In Berea, Kentucky, there are a lot of art galleries. The small Eastern Kentucky city is a rare thriving and growing community in a region known for its economic woes, which are largely linked to the collapse of the coal industry. "In the towns, cities and counties where leaders are working to find a way forward, the search is on for a new export. This time, the hope is for something place-based that can keep the economy humming while encouraging businesses to invest locally" the report said. "In Berea, that thing is art and culture."
Art and culture seem to be working. Berea is one of the fastest-growing places in the state, and the unemployment rate is 4 percent. Local officials feel that their investment in building an arts economy has paid off "because it gives people a reason to stay. If they stay, they spend their money locally, and that money feeds back into the local economy."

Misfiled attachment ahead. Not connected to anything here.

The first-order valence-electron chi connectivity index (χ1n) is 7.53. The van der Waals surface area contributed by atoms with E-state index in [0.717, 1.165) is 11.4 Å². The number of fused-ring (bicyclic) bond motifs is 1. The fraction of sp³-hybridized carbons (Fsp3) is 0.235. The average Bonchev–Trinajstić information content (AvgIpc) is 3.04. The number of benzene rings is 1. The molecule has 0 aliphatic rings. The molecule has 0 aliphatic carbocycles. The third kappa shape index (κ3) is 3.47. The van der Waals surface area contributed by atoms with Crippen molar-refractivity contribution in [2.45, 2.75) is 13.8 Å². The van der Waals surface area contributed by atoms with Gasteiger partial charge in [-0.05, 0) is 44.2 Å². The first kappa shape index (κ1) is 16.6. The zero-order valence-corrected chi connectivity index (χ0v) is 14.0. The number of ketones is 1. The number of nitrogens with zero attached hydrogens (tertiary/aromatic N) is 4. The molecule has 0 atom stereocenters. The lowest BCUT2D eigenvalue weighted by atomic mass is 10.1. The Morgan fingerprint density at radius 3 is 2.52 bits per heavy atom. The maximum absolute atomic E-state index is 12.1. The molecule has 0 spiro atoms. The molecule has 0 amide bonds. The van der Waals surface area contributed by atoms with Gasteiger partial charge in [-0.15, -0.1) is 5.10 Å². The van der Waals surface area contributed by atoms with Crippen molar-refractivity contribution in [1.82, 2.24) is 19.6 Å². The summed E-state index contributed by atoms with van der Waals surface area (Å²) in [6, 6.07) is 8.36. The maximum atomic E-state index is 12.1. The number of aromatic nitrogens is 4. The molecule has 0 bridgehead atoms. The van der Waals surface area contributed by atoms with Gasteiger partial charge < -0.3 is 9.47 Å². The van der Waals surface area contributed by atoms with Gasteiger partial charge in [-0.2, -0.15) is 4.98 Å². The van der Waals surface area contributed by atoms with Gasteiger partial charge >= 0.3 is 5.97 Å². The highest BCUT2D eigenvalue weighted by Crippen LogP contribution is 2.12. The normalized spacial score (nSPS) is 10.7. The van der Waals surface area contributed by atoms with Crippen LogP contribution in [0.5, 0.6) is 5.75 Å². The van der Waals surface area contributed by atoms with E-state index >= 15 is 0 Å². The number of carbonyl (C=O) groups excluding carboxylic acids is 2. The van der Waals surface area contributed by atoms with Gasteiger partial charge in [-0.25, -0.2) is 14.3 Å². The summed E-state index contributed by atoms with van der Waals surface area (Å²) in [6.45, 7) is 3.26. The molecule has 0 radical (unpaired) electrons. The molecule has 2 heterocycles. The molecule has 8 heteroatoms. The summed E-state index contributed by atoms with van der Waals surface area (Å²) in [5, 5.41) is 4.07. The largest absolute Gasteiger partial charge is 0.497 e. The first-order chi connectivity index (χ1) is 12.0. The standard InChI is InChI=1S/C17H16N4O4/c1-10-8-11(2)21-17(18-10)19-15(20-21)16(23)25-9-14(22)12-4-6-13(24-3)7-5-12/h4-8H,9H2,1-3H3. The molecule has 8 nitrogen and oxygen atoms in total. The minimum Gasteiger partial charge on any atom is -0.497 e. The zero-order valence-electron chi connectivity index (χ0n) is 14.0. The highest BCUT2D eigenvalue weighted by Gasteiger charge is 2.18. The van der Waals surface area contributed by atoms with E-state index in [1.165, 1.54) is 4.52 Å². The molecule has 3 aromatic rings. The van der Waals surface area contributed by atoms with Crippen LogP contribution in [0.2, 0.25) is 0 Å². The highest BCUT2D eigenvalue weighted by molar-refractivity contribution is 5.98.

Local artists started the push, investing on their own, and city commissioners saw a good investment. In 1982, the city commission passed a hotel/ motel tax and started a volunteer tourism commission. It passed a 3 percent tax, and from 1982 to 2007, the tourism commission received about $125,000 a year from the tax. Then in 2007, Berea raised its property tax rate from the lowest in the state (0.03 percent) to 10 percent. Soon after, it instituted a 3 percent restaurant tax, "and the tourism budget quickly shot up to nearly one million dollars a year," the report said. Berea then hired full-time staff for the Tourism Commission and started advertising the city as the Capital of Arts and Crafts. Tourists followed, bringing with them economic activity.
"Berea Economic Development Director Danny Isaacs describes the decision to move away from traditional...